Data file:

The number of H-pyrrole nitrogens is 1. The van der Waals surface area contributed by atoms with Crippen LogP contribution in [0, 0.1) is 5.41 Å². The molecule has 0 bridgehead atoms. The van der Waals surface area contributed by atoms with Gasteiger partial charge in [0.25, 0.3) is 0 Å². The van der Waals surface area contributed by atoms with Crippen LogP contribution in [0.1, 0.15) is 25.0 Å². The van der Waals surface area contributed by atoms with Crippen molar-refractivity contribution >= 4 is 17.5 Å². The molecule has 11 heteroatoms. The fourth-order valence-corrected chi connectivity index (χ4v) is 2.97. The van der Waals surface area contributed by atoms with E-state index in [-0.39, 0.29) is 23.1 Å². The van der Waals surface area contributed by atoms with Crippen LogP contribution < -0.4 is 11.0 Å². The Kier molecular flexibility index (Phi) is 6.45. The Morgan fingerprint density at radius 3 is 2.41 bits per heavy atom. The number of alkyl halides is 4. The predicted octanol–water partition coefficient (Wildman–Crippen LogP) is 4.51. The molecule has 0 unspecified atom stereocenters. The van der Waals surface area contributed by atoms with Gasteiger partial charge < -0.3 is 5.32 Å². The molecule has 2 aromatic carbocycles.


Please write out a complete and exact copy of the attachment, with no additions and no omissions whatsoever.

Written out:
The number of H-pyrrole nitrogens is 1. The van der Waals surface area contributed by atoms with Crippen LogP contribution in [0, 0.1) is 5.41 Å². The molecule has 0 bridgehead atoms. The van der Waals surface area contributed by atoms with Gasteiger partial charge in [0.25, 0.3) is 0 Å². The van der Waals surface area contributed by atoms with Crippen LogP contribution in [0.1, 0.15) is 25.0 Å². The van der Waals surface area contributed by atoms with Crippen molar-refractivity contribution >= 4 is 17.5 Å². The molecule has 11 heteroatoms. The fourth-order valence-corrected chi connectivity index (χ4v) is 2.97. The van der Waals surface area contributed by atoms with E-state index in [-0.39, 0.29) is 23.1 Å². The van der Waals surface area contributed by atoms with Crippen LogP contribution < -0.4 is 11.0 Å². The Kier molecular flexibility index (Phi) is 6.45. The Morgan fingerprint density at radius 3 is 2.41 bits per heavy atom. The number of alkyl halides is 4. The predicted octanol–water partition coefficient (Wildman–Crippen LogP) is 4.51. The molecule has 0 unspecified atom stereocenters. The van der Waals surface area contributed by atoms with Gasteiger partial charge < -0.3 is 5.32 Å². The molecule has 2 aromatic carbocycles.